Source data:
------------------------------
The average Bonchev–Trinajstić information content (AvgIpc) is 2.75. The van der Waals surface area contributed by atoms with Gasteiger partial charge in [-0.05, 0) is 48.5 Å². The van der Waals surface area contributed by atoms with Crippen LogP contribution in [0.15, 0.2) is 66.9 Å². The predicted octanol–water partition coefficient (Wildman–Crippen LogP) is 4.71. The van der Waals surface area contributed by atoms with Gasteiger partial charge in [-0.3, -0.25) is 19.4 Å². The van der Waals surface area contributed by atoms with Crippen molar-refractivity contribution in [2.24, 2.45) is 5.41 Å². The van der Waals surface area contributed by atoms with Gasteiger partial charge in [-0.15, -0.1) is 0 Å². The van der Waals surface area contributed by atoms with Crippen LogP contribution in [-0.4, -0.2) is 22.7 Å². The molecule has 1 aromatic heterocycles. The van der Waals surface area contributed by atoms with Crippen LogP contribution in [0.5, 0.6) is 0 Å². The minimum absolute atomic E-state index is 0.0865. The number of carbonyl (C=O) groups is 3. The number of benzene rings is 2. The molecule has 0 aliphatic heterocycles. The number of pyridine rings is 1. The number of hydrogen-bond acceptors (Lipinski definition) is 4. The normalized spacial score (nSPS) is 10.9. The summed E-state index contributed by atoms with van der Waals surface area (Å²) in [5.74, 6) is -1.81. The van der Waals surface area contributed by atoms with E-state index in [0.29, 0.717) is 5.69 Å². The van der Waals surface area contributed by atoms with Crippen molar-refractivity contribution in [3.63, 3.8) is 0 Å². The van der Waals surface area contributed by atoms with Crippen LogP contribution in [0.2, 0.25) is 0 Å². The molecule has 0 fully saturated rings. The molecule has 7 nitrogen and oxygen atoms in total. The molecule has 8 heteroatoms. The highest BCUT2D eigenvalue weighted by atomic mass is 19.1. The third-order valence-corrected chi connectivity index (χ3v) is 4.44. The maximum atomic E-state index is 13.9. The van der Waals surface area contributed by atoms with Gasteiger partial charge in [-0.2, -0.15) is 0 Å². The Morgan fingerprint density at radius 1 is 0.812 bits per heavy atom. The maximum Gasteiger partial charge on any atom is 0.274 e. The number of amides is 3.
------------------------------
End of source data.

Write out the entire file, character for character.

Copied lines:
The average Bonchev–Trinajstić information content (AvgIpc) is 2.75. The van der Waals surface area contributed by atoms with Gasteiger partial charge in [-0.05, 0) is 48.5 Å². The van der Waals surface area contributed by atoms with Crippen LogP contribution in [0.15, 0.2) is 66.9 Å². The predicted octanol–water partition coefficient (Wildman–Crippen LogP) is 4.71. The van der Waals surface area contributed by atoms with Gasteiger partial charge in [-0.3, -0.25) is 19.4 Å². The van der Waals surface area contributed by atoms with Crippen molar-refractivity contribution in [2.24, 2.45) is 5.41 Å². The van der Waals surface area contributed by atoms with Gasteiger partial charge in [-0.15, -0.1) is 0 Å². The van der Waals surface area contributed by atoms with Crippen LogP contribution in [-0.4, -0.2) is 22.7 Å². The molecule has 1 aromatic heterocycles. The van der Waals surface area contributed by atoms with Crippen LogP contribution in [0.5, 0.6) is 0 Å². The minimum absolute atomic E-state index is 0.0865. The number of carbonyl (C=O) groups is 3. The number of benzene rings is 2. The molecule has 0 aliphatic heterocycles. The number of pyridine rings is 1. The number of hydrogen-bond acceptors (Lipinski definition) is 4. The normalized spacial score (nSPS) is 10.9. The summed E-state index contributed by atoms with van der Waals surface area (Å²) in [5.74, 6) is -1.81. The van der Waals surface area contributed by atoms with E-state index in [0.29, 0.717) is 5.69 Å². The van der Waals surface area contributed by atoms with Crippen molar-refractivity contribution in [3.63, 3.8) is 0 Å². The van der Waals surface area contributed by atoms with Crippen LogP contribution in [0.2, 0.25) is 0 Å². The molecule has 0 fully saturated rings. The molecule has 7 nitrogen and oxygen atoms in total. The molecule has 8 heteroatoms. The highest BCUT2D eigenvalue weighted by atomic mass is 19.1. The third-order valence-corrected chi connectivity index (χ3v) is 4.44. The maximum atomic E-state index is 13.9. The van der Waals surface area contributed by atoms with Gasteiger partial charge in [-0.2, -0.15) is 0 Å². The Morgan fingerprint density at radius 1 is 0.812 bits per heavy atom. The maximum Gasteiger partial charge on any atom is 0.274 e. The number of amides is 3.